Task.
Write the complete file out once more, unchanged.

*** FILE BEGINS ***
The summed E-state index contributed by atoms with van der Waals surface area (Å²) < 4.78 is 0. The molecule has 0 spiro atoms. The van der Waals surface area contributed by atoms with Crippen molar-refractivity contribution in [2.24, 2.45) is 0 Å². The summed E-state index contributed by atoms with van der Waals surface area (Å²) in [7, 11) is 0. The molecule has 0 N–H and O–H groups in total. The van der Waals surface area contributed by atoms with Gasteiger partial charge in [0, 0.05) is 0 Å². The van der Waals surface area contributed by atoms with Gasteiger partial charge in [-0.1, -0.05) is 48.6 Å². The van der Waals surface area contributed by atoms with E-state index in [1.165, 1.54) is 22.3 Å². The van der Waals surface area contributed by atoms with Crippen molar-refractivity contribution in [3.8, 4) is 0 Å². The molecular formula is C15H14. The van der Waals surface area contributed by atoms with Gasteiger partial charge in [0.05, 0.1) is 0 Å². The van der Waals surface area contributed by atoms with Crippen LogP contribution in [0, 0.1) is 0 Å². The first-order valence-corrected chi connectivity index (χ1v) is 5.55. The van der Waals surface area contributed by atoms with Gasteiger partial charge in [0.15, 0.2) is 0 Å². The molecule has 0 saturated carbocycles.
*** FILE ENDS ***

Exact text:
The summed E-state index contributed by atoms with van der Waals surface area (Å²) < 4.78 is 0. The molecule has 0 spiro atoms. The van der Waals surface area contributed by atoms with Crippen molar-refractivity contribution in [2.24, 2.45) is 0 Å². The summed E-state index contributed by atoms with van der Waals surface area (Å²) in [7, 11) is 0. The molecule has 0 N–H and O–H groups in total. The van der Waals surface area contributed by atoms with Gasteiger partial charge in [0, 0.05) is 0 Å². The van der Waals surface area contributed by atoms with Gasteiger partial charge in [-0.1, -0.05) is 48.6 Å². The van der Waals surface area contributed by atoms with E-state index in [1.165, 1.54) is 22.3 Å². The van der Waals surface area contributed by atoms with Crippen molar-refractivity contribution in [3.8, 4) is 0 Å². The molecular formula is C15H14. The van der Waals surface area contributed by atoms with Gasteiger partial charge in [0.05, 0.1) is 0 Å². The van der Waals surface area contributed by atoms with Crippen LogP contribution in [0, 0.1) is 0 Å². The first-order valence-corrected chi connectivity index (χ1v) is 5.55. The van der Waals surface area contributed by atoms with Gasteiger partial charge in [0.15, 0.2) is 0 Å². The molecule has 0 saturated carbocycles.